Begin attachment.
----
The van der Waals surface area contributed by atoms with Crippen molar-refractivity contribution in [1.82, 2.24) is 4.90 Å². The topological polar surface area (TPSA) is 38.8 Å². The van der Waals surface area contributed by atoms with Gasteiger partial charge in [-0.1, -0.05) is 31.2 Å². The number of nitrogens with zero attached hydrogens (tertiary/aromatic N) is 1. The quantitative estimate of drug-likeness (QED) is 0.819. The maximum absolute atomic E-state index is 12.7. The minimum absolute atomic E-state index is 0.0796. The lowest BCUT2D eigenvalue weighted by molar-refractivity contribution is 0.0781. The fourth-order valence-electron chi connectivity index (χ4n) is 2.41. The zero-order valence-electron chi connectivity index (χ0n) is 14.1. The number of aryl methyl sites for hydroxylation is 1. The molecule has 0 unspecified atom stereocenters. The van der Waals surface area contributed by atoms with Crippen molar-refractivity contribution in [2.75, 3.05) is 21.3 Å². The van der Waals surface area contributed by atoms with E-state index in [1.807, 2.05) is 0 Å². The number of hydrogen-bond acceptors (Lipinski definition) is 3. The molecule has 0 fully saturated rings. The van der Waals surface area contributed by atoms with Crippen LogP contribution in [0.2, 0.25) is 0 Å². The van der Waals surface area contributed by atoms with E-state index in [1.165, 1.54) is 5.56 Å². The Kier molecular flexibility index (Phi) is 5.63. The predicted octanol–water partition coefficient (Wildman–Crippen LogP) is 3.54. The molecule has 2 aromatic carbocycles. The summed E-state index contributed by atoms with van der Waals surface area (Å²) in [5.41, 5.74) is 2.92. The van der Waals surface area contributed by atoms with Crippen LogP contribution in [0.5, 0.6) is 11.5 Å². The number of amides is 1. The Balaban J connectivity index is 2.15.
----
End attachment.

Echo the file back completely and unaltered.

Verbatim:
The van der Waals surface area contributed by atoms with Crippen molar-refractivity contribution in [1.82, 2.24) is 4.90 Å². The topological polar surface area (TPSA) is 38.8 Å². The van der Waals surface area contributed by atoms with Gasteiger partial charge in [-0.1, -0.05) is 31.2 Å². The number of nitrogens with zero attached hydrogens (tertiary/aromatic N) is 1. The quantitative estimate of drug-likeness (QED) is 0.819. The maximum absolute atomic E-state index is 12.7. The minimum absolute atomic E-state index is 0.0796. The lowest BCUT2D eigenvalue weighted by molar-refractivity contribution is 0.0781. The fourth-order valence-electron chi connectivity index (χ4n) is 2.41. The zero-order valence-electron chi connectivity index (χ0n) is 14.1. The number of aryl methyl sites for hydroxylation is 1. The molecule has 0 unspecified atom stereocenters. The van der Waals surface area contributed by atoms with Crippen molar-refractivity contribution in [2.75, 3.05) is 21.3 Å². The van der Waals surface area contributed by atoms with E-state index in [1.807, 2.05) is 0 Å². The number of hydrogen-bond acceptors (Lipinski definition) is 3. The molecule has 0 fully saturated rings. The van der Waals surface area contributed by atoms with Crippen LogP contribution in [0.2, 0.25) is 0 Å². The van der Waals surface area contributed by atoms with E-state index in [1.165, 1.54) is 5.56 Å². The Kier molecular flexibility index (Phi) is 5.63. The predicted octanol–water partition coefficient (Wildman–Crippen LogP) is 3.54. The molecule has 2 aromatic carbocycles. The summed E-state index contributed by atoms with van der Waals surface area (Å²) in [5.41, 5.74) is 2.92. The van der Waals surface area contributed by atoms with Crippen LogP contribution in [0.5, 0.6) is 11.5 Å². The number of amides is 1. The Balaban J connectivity index is 2.15.